About Daniel Way MD
A native of Glens Falls, I have been practicing Family Medicine in the southeastern quadrant of the Adirondack Park for the past 31 years, primarily out of North Creek and Indian Lake. When I began working for Hudson Headwaters Health Network in 1981, I realized two dreams at once- the opportunity to both practice rural medicine in and photograph the Adirondacks. For the past 41 years I have been pursuing my passion for color photography, and have had some success in recent years with my medium-format and digital photography of Adirondack landscapes and people.
Since 1987 I have been photographing my patients, primarily the adult residents of the Adirondacks that I have come to know on very personal terms. They are from all walks of life and every socioeconomic level, but they are all my patients. I have been able to recruit these people on the basis of the strength of our mutual trust and respect, something a professional photographer could never accomplish. Furthermore, I have written detailed vignettes about many patients, which allows the reader to learn a great deal about the subjects in each photograph. Some stories are funny, some are sad, some are astonishing, but all of them are true and real.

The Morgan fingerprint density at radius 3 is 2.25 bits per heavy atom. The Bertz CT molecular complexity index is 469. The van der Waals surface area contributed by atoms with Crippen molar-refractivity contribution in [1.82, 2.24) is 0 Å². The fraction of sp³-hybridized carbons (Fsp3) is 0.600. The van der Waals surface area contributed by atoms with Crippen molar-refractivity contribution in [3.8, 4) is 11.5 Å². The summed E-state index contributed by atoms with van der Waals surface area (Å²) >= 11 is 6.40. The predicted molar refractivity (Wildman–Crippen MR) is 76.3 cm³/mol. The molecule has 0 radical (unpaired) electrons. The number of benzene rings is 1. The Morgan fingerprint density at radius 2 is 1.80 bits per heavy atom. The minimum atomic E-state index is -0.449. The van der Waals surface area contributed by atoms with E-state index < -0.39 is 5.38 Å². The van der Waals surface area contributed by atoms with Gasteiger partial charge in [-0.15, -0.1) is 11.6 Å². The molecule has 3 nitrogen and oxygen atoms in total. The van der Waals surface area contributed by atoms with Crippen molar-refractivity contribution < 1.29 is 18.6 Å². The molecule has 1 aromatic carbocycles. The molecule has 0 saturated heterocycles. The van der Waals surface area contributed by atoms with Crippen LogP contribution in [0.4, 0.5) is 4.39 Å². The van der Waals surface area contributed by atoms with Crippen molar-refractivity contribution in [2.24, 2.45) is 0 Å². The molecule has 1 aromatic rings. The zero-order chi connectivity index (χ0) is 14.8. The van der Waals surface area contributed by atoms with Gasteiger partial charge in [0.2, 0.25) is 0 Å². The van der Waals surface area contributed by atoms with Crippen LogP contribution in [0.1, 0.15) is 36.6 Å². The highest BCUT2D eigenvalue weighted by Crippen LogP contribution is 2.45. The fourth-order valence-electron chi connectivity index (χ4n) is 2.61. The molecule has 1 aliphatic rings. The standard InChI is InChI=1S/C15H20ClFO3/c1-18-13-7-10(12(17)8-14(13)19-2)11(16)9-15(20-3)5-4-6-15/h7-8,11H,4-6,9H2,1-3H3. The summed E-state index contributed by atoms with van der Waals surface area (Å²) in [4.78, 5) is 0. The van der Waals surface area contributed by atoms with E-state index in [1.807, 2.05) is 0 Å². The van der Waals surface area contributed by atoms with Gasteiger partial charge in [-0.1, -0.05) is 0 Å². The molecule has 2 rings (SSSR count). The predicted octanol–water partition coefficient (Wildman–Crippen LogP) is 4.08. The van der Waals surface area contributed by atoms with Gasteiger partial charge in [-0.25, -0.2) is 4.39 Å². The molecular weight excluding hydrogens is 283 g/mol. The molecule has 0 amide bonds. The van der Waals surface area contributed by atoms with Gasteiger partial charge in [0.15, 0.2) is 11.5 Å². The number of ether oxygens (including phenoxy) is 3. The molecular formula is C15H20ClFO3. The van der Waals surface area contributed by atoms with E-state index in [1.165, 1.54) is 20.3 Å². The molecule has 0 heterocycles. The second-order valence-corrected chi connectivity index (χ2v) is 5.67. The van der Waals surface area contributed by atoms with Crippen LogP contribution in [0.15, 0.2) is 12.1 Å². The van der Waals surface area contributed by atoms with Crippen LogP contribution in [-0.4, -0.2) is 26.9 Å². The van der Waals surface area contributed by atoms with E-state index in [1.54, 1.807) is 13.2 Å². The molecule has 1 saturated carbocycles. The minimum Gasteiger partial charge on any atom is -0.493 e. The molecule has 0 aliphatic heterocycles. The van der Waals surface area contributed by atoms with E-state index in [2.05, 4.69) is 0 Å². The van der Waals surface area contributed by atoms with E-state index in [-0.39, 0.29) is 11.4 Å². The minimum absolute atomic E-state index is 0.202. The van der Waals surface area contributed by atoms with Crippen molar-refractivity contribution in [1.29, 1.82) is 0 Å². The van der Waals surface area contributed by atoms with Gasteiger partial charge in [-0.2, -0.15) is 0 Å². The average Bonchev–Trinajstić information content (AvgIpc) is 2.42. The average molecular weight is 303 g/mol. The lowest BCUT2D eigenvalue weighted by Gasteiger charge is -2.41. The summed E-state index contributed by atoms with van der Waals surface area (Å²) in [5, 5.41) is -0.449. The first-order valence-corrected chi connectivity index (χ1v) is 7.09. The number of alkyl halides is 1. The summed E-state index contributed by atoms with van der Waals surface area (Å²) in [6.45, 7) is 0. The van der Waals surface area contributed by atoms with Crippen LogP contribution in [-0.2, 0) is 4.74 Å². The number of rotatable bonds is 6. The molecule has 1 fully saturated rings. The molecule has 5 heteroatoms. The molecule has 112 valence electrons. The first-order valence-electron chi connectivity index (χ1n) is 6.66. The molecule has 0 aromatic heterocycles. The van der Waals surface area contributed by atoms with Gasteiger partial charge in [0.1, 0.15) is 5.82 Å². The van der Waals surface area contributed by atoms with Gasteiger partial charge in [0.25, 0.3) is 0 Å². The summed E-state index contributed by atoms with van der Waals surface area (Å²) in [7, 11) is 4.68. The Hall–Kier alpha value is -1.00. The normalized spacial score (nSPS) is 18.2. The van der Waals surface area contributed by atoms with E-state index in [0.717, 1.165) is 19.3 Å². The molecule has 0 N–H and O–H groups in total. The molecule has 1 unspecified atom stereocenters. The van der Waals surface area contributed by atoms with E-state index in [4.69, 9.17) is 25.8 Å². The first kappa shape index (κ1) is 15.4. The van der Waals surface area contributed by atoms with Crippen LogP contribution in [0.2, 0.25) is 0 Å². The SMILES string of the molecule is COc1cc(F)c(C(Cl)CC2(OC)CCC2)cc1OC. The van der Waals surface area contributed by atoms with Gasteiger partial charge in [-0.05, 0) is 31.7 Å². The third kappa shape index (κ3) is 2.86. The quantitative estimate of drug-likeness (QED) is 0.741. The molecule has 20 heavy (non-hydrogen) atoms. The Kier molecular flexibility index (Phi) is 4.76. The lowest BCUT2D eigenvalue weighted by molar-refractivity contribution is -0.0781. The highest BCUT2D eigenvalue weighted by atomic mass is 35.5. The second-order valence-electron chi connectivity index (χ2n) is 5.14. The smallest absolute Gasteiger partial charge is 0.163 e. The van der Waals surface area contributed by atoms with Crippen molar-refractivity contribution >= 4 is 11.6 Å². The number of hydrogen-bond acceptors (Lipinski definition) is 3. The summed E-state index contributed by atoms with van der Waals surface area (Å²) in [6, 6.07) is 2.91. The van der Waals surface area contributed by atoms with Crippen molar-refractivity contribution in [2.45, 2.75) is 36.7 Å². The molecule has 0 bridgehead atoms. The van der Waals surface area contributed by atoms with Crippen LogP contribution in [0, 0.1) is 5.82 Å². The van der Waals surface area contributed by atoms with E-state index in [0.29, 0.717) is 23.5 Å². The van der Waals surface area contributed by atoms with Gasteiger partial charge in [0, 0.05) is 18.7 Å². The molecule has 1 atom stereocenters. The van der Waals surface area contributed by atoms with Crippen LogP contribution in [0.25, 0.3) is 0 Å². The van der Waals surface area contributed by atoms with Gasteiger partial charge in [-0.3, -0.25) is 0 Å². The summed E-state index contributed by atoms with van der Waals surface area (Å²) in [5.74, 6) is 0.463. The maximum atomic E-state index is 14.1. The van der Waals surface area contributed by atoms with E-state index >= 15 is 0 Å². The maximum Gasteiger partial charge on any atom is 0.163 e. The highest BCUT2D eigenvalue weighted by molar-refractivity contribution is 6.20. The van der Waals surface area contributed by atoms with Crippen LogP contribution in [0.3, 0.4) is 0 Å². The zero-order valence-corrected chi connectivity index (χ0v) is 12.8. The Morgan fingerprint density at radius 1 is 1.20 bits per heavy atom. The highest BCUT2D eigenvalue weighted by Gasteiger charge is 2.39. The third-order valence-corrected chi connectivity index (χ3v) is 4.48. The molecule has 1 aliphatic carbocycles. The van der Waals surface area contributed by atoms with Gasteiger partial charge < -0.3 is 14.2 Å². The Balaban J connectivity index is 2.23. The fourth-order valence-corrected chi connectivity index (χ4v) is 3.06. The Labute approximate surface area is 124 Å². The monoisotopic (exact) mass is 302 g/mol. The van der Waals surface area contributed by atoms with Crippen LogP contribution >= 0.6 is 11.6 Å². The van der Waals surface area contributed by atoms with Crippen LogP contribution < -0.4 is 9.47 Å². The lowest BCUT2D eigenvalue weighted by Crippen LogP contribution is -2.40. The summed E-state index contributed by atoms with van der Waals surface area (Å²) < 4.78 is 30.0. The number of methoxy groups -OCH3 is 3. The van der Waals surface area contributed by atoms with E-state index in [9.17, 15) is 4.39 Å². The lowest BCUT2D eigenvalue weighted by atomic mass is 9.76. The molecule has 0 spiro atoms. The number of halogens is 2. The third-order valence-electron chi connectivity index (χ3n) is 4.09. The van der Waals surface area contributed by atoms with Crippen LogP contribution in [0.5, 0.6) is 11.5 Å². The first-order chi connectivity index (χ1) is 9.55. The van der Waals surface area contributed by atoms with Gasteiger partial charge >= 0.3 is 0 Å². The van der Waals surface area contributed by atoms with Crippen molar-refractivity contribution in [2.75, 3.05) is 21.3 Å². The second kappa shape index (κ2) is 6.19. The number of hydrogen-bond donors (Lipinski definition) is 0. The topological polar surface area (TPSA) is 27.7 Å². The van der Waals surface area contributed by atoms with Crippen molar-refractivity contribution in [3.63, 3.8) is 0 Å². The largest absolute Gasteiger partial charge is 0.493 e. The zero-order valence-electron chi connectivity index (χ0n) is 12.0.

I have displayed many of these portraits, which I took in the patients’ own environments without artificial light, in galleries such as the Arts Center in Old Forge, Adirondack Lakes Center for the Arts in Blue Mountain Lake, the Abanakee Studio in Indian Lake, the Owens House Gallery in North Creek, The Kirkland Arts Center in Clinton New York, the Saratoga County Arts Center in Saratoga Springs, the Lapham Gallery and the Chapman Historical Museum in Glens Falls, The Wesley in Saratoga Springs, and the Tannery Pond Community Center in North Creek.